We're excited to offer two upcoming virtual events that explore threatened park landscapes in the Southwest.
On September 22, NPCA, the Wilderness Society and GreenLatinos will present an online screening of “The Mystery of Chaco Canyon,” narrated by Robert Redford. Then, on September 29, NPCA will join the National Park Service, filmmaker and advocate Cody Perry, and other area experts for a discussion about Dinosaur National Monument and the surrounding area.
More details on each event can be found below. We hope you’ll consider attending one or both to educate yourself about these amazing sites and discover ways to put your knowledge into action by speaking up for their continued protection.
Chaco Event Details
WHAT: Documentary Screening of “The Mystery of Chaco Canyon”
Written and directed by artist and archaeoastronomer Anna Sofaer, this documentary examines the unanswered questions surrounding the massive prehistoric structures of Chaco Culture National Historical Park in northwestern New Mexico. While the Chacoans left no written text to explain their culture, their thoughts are preserved in the language of their architecture, roads and light markings. Pueblo Indian leaders — descendants of the Chacoan people — regard the Chaco cultural landscape as a sacred place and speak of the significance of Chaco to the Pueblo world today. After the film, we will share ways you can help protect this extraordinary cultural landscape from threats posed by current Bureau of Land Management plans.
WHEN: Tuesday, September 22, 5:30 - 7 p.m. Mountain Time
WHO: The screening will open with a panel discussion with Governor Brian Vallo of the Pueblo of Acoma and Julia Bernal with Pueblo Action Alliance to discuss Chaco Culture National Historical Park and their ongoing work to protect the Greater Chaco Landscape.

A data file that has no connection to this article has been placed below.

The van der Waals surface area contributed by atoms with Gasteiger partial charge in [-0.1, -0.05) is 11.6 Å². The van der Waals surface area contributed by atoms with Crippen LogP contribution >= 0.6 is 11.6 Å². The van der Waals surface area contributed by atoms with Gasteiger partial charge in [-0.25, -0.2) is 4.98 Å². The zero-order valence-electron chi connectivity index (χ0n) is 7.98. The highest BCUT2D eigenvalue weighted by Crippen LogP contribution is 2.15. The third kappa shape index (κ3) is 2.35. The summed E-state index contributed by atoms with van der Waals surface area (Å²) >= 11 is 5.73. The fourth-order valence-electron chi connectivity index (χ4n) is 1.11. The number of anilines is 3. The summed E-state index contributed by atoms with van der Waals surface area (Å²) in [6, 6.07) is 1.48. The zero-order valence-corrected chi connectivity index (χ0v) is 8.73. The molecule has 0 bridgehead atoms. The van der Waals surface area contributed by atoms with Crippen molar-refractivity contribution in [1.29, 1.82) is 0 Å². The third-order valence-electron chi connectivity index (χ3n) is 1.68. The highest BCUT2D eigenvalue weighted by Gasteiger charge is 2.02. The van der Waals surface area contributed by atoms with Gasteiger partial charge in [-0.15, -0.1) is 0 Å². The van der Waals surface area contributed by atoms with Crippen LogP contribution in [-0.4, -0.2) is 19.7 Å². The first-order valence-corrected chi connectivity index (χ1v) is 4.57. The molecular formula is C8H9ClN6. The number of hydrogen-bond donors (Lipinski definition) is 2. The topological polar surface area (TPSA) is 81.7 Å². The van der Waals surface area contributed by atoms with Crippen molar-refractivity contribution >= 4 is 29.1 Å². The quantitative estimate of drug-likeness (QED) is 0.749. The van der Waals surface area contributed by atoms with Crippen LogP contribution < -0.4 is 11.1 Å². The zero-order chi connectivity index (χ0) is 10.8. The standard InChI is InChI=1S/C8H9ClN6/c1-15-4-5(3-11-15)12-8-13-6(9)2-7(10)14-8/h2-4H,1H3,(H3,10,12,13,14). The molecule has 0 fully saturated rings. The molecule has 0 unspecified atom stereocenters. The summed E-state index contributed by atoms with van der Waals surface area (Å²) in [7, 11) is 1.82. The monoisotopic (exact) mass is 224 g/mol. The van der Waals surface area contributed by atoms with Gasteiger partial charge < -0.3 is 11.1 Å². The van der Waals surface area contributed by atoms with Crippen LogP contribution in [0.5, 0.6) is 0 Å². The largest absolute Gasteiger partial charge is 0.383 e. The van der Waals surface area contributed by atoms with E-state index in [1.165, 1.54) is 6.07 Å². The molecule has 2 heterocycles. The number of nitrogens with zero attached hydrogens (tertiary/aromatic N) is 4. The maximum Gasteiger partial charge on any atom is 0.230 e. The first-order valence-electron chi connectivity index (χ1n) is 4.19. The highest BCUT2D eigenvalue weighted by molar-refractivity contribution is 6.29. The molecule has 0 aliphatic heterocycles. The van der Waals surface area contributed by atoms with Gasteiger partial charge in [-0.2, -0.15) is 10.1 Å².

The September 22 recording is available here.
Dinosaur Event Details
WHAT: Roundtable with Voices of Dinosaur National Monument
Dinosaur National Monument is a hidden gem within a dynamic rural landscape straddling northwest Colorado and the Uinta Basin of northeastern Utah. The park — best known for its treasure trove of dinosaur fossils and its deep and wild canyons along the Green and Yampa Rivers — is also an International Dark Sky Park, offering incredible stargazing opportunities by night. By day, it serves as a wildlife migration corridor for species such as mule deer and pronghorn. Unfortunately, Dinosaur is also part of a landscape dominated by industrial oil and gas development, which threatens air quality and the very things that make this place so special.
WHEN: Tuesday, September 29, 4 - 5 p.m. Mountain Time
- Cody Perry, filmmaker, advocate and NPCA consultant
- Dan Johnson, Chief of Interpretation and Visitor Services, Dinosaur National Monument, National Park Service
- Jennifer Holloway, Executive Director, Craig Chamber of Commerce
- Jenny Biggs, school teacher, Vernal, Utah
- Tom Elder, Dinosaur National Monument volunteer and dark skies expert
Chaco Culture National Historical Park and Dinosaur National Monument are unlike anywhere else in the world. Join us and local advocates fighting for the futures of these special places to learn how you too can add to the calls for long-term protection.